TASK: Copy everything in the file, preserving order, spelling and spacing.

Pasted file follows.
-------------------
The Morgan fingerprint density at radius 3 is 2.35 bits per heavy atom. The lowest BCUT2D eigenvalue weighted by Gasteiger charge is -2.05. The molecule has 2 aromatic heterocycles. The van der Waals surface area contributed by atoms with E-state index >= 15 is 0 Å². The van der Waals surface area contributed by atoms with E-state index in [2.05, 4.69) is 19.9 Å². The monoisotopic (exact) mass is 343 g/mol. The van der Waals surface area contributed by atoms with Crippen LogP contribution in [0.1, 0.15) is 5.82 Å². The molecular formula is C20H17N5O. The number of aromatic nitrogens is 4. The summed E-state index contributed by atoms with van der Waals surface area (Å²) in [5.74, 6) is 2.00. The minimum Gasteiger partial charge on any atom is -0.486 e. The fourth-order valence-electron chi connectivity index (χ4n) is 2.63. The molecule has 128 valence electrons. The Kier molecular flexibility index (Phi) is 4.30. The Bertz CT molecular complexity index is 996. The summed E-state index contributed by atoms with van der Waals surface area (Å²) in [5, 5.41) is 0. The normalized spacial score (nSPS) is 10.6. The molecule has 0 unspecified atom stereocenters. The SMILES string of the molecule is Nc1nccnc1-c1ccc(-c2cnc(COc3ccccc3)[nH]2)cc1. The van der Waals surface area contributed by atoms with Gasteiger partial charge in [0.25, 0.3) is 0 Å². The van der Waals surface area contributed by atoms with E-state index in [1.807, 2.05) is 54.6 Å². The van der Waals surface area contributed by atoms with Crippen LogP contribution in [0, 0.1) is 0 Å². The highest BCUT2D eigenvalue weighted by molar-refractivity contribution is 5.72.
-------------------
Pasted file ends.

The Morgan fingerprint density at radius 3 is 2.35 bits per heavy atom. The lowest BCUT2D eigenvalue weighted by Gasteiger charge is -2.05. The molecule has 2 aromatic heterocycles. The van der Waals surface area contributed by atoms with E-state index >= 15 is 0 Å². The van der Waals surface area contributed by atoms with E-state index in [2.05, 4.69) is 19.9 Å². The monoisotopic (exact) mass is 343 g/mol. The van der Waals surface area contributed by atoms with Crippen LogP contribution in [0.1, 0.15) is 5.82 Å². The molecular formula is C20H17N5O. The number of aromatic nitrogens is 4. The summed E-state index contributed by atoms with van der Waals surface area (Å²) in [5.74, 6) is 2.00. The minimum Gasteiger partial charge on any atom is -0.486 e. The fourth-order valence-electron chi connectivity index (χ4n) is 2.63. The molecule has 128 valence electrons. The Kier molecular flexibility index (Phi) is 4.30. The Bertz CT molecular complexity index is 996. The summed E-state index contributed by atoms with van der Waals surface area (Å²) in [5, 5.41) is 0. The normalized spacial score (nSPS) is 10.6. The molecule has 0 unspecified atom stereocenters. The SMILES string of the molecule is Nc1nccnc1-c1ccc(-c2cnc(COc3ccccc3)[nH]2)cc1. The van der Waals surface area contributed by atoms with Gasteiger partial charge in [0.25, 0.3) is 0 Å². The van der Waals surface area contributed by atoms with E-state index in [1.807, 2.05) is 54.6 Å². The van der Waals surface area contributed by atoms with Crippen LogP contribution in [0, 0.1) is 0 Å². The highest BCUT2D eigenvalue weighted by molar-refractivity contribution is 5.72.